Thesis - Open Access
Master of Science (MS)
C. D. Dybling
Flax is an important oilseed cop in the United States. Limitations on seed yield have been a major concern of researchers trying to develop high yielding flax cultivators. Dybing stated that comparative studies of physiological and biochemical factors could provide necessary insight into the cause of these limitations. Comstock concluded that there was sufficient genetic variability in the Flax World Collection to meet any breeding objective. Lay et al. considered the question of what physiological parameters could be measured to identify high yielding genotypes, and when in the life cycle of a plant those parameters could be influencing seed yield significantly. Morphological characteristics such as degree of branchiness and canopy width have been reported to be poorly associated with seed yield of flax. Inconsistent associations between seed yield and foliage distribution or CO2 exchange rates have also been reported by Dybig. He further observed that foliage weight ratio was positively associated with seed yield for later flowering cultivars and so was boll number at full bloom stage. Lay et al. found no significant differences between low and high yield cultivars for foliage parameters such as leaf area index (LAI) and specific leaf weight (SLW) and concluded that direct relationships between photosynthesis and see yield were difficult to demonstrate. Plant growth analysis approach was adopted in the present study with the following objectives: (a) describe partitioning of plant growth throughout the life cycle of 18 flax cultivars differing in seed yield, (b) provide data on seed yield and its components in flax and (c) identify any possible relationships which might exist between plant growth components and seed yield.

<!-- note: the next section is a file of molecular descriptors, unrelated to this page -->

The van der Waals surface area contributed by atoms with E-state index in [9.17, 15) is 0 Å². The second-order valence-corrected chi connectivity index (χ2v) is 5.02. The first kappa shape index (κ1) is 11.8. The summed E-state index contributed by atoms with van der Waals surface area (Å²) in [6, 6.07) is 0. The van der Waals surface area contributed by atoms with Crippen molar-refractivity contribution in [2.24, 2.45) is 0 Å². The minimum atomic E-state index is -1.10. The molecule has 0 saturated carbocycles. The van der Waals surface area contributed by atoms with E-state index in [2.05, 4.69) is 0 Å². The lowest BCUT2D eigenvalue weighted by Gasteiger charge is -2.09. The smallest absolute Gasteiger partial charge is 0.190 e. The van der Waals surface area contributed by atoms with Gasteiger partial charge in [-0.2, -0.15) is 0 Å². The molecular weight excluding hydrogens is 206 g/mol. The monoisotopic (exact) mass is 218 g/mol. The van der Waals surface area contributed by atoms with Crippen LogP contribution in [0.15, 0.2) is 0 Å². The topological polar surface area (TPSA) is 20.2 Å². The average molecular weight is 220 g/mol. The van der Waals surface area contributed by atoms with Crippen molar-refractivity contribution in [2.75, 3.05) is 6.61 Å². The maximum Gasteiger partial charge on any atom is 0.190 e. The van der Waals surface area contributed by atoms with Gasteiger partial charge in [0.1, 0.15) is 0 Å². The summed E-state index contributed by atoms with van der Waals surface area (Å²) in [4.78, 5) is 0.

Library of Congress Subject Headings
Flax -- Growth
Number of Pages
South Dakota State University
Mwala, Mick Sikaenyi, "A Plant Growth Study of 18 Flax (Linum usitatissimum, L.) Genotypes" (1980). Electronic Theses and Dissertations. 4006.